Welcome to SideDish’s weekly dispatch of need-to-know News Bites, from quiet closures to opening updates and everything in between—and back to coronavirus updates!
Our Sweet Daze Days Are Done
Your sugar dreams, I know, are dashed. The Richardson shop that taught us to cherish unicorn-hued cheesecake and admire trippy rainbow cake slices with sprinkle cascades closed permanently on September 19. (The business’s lease was up, according to one-woman Wonder Woman owner Holly Nguyen). This means no more galaxy doughnuts and geode cake pops; ditto for soft serve and ice cream. What you may not know is that the dessert boutique was Nguyen’s passion project, but she also co-owns OMG Tacos and, like many who wear a few hats, it was a sweet but also a difficult run. In an FAQ page for fans, she answered queries like “Why are you closing?” (It’s complicated but has to do with a need for work-life balance and small-business-owner burnout), “Is there another Sweet Daze?” (No), and “Why are you closing for a taco shop?” (Because: tacos came first). Our Sweet Daze days are over, but it sure was peachy, living la vie en rainbow.
The Foundry Readies a Return
Last week, The Foundry’s new owner—Shane Spillers, Oak Cliff-dwelling owner of Eno’s Pizza Tavern—set an opening date of October 7 for the West Dallas live-music venue and chill-vibed backyard eatery. Good news for those who miss stage-gazing while sitting at picnic tables under strings of patio lights. Perfectly timed, also, for fall weather. Band bookings will commence soon. (And they’re taking requests.) Don’t expect pizza. Instead, the menu will stay close to its Chicken Scratch roots with a bird-centric focus of rotisserie and fried chicken, among other good-for-sharing eats. “It needed a little bit of love, but we’ve got a great team of people. And we’ve got a great community that, frankly, needs that space,” Spillers told the Dallas Morning News earlier this month. I agree.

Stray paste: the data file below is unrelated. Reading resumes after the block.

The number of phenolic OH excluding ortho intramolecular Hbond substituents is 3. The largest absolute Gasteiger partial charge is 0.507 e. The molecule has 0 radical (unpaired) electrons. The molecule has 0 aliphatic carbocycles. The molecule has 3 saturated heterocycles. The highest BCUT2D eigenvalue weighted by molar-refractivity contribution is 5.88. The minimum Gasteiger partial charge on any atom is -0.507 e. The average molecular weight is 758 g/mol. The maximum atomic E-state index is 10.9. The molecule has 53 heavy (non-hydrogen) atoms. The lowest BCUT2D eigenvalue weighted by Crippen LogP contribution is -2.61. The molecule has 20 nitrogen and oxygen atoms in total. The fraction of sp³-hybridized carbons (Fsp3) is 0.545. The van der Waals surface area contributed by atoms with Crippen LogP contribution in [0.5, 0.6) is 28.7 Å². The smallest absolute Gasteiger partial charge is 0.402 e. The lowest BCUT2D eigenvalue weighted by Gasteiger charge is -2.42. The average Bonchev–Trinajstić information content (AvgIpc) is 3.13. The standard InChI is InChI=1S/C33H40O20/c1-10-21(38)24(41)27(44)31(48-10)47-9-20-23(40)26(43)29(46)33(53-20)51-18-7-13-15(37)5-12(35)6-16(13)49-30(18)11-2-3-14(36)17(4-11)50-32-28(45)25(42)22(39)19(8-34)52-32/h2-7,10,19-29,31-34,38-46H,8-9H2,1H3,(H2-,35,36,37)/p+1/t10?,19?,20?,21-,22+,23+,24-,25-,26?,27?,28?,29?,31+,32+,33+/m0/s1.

R.I.P. Texas Veggie Fair
If you were wondering what had happened to the Texas Veggie Fair, CultureMap reports, that, sadly, it will not, in fact, return to assuage those looking for a plant-based alternative to the State Fair. The model was no longer tenable. For many, since its founding in 2010, when it was sorely needed in a vegan-food desert, the free, open-air, volunteer-run festival—held first in a parking lot, then in Reverchon Park, and finally at the Dallas Farmers Market—was a boon. It was the largest and longest-running veg fest in the state. “While the world is not vegan (yet), the progress that has been made since our first event in 2010 has been inspiring,” founder James Scott told CultureMap. I’ll raise a seitan drumstick to that.
Ostrich, Quail, and Emu, Oh My!
As though things couldn’t get strange enough, one of the latest niche openings making our dining scene tick is Firebird Fowl, a restaurant by owners David Taylor and Timothy Summers who, CultureMap tells us, swiveled from Nashville hot chicken to . . . all manner of other fowl. Knock yourself out with queso sprinkled with ground ostrich meat and ground emu meatballs. I’ll add to the list of highly particular openings the ode to pickleball and chicken that’s apparently slated to open in Grapevine next year. Keep them coming. I’m not taking guesses anymore.
The Adolphus Gets a New Chef
The French Room has gone through numerous executive chefs of late. The latest iteration is Jin Lee, who will oversee in-room service and the Adolphus enclaves of City Hall Bistro, the coffee shop Otto’s Coffee and Fine Foods (with its lovely Belgian waffles and other pastries), as well as The French Room. In the dazzling white-plastered dining room, you can sit for tea service. No dinner service yet, but look out for a few pop-ups this fall. We’ve yet to see what stamp Lee brings to the refined space.